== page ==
Cotton was the exception to Thursday's general ag market strength

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The corn market sustained recent gains in early Thursday trading. Talk of damage to the winter wheat crop, reduced 2015 plantings and robust demand is being credited for the ongoing corn advance, although technical buying is probably exaggerating the rise. Still, having yellow grain prices remain firm in the face of the soy setback from early highs is impressive. December corn futures climbed 7.0 cents to $3.8475/bushel late Thursday morning, while May added 6.5 to $4.055.

The soy complex has apparently lost its upward momentum. After proving stunningly strong over the past six weeks, soybean and product prices suffered a nasty setback Wednesday. Bulls tried to reignite the rally this morning, but prices again set back from early highs. This probably bodes rather ill for the short-term outlook. January soybean futures gained 7.75 cents to $10.555/bushel shortly before lunchtime Thursday, while December soyoil sagged 0.03 cents to 32.19 cents/pound, and December meal rose just $3.1 to $398.1/ton.

The wheat markets are leading crops higher. Wheat traders apparently worry that the current cold spell will seriously diminish U.S. winter wheat crop next year, which has provided consistent support lately. The fact that the CBOT market is leading the way higher seemingly confirms industry worries about SRW wheat. December CBOT wheat marched up 11.25 cents to $5.54/bushel around midsession Thursday, while December KC wheat rallied 7.5 cents to $6.0675/bushel, and December MWE wheat advanced 5.75 at $5.87.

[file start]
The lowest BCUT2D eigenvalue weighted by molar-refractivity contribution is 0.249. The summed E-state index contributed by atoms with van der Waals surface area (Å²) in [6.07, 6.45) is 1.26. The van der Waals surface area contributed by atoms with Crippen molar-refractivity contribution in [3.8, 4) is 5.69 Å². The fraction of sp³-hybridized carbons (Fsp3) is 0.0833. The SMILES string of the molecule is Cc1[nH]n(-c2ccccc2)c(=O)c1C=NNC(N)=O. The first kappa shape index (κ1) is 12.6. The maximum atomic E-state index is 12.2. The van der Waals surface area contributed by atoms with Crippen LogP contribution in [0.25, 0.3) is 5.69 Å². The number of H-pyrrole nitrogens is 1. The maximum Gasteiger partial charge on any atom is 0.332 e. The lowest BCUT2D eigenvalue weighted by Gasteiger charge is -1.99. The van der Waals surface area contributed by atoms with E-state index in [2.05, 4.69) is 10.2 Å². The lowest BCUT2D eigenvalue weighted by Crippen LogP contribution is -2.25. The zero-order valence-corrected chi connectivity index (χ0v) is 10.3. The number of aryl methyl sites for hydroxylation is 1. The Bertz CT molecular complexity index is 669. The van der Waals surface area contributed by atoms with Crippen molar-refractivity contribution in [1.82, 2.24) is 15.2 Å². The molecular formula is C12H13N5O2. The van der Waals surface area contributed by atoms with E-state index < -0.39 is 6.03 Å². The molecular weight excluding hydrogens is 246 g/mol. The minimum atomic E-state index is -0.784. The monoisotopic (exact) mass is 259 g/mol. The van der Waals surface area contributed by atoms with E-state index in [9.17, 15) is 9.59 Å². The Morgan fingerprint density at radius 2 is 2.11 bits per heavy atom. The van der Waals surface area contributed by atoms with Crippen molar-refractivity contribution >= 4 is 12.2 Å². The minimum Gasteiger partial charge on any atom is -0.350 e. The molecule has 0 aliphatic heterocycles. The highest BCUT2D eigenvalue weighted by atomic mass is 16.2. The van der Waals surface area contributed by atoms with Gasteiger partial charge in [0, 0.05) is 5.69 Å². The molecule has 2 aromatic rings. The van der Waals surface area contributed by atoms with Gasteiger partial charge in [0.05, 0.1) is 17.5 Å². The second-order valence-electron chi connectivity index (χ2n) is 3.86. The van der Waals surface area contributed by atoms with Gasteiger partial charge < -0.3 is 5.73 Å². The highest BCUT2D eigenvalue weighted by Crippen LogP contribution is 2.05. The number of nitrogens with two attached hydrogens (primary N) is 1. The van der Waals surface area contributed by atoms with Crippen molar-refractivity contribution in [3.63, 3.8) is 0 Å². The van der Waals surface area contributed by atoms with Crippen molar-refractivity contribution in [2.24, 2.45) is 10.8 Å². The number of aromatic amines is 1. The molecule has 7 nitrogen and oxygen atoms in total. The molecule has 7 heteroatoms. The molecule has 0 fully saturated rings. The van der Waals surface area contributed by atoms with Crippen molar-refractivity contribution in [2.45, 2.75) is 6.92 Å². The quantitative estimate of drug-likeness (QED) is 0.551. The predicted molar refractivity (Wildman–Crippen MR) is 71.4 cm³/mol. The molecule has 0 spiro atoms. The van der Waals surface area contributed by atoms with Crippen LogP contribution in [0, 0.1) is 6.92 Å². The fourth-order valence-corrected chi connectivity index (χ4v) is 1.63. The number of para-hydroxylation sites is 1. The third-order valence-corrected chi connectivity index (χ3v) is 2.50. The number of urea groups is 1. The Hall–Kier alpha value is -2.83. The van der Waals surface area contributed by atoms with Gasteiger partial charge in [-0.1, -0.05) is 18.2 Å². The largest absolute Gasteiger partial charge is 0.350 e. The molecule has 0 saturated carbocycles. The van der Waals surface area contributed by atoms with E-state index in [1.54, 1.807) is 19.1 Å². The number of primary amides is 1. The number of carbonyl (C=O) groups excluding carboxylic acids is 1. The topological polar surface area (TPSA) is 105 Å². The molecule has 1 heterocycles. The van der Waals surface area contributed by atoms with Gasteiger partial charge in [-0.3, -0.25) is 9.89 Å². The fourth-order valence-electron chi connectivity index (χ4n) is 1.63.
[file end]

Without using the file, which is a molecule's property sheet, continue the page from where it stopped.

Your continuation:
Cattle futures proved quite strong Thursday morning. Supportive fundamental and seasonal factors still seem to favor the bullish cause in the cattle and beef markets. Moreover, the situation might become extraordinarily tight if the current cold snap is a harbinger of a cold, snowy winter over the central and southern Plains. Prices could really soar in such circumstances, which may partially explain today’s advance. December live cattle futures leapt 1.80 cents at 169.55 cents/pound in early Thursday trading, while April futures surged 0.77 to 169.00. Meanwhile, January feeder cattle futures jumped 1.27 cents to 234.65 cents/pound, and March feeders vaulted 1.32 to 233.12.

Talk of frigid weather may be boosting CME hogs as well. Although today’s spot quotes seemed generally steady to weak, hog futures rallied in concert with the cattle complex. Traders reportedly think frigid temperatures could cut hog performance and short-term supplies. December hog futures lifted 0.45 cents to 91.12 cents/pound as the lunch hour loomed Thursday, while April hogs ran up 0.95 to 92.65.

Cotton remains under pressure. Concerns about the demand outlook seem to be limiting cotton rallies, especially with the global economic situation seeming less than supportive. The loss of bullish soy momentum may also be spilling over into the ICE market. Thus, while December cotton futures remain above the 60-cent level, the most-active March contract has fallen below that level, and is probably sparking technical/pragmatic selling as a consequence. December cotton futures fell 1.19 cents to 60.75 cents/pound just before noon (EST) Thursday, while March futures tumbled 1.24 cents to 59.10.

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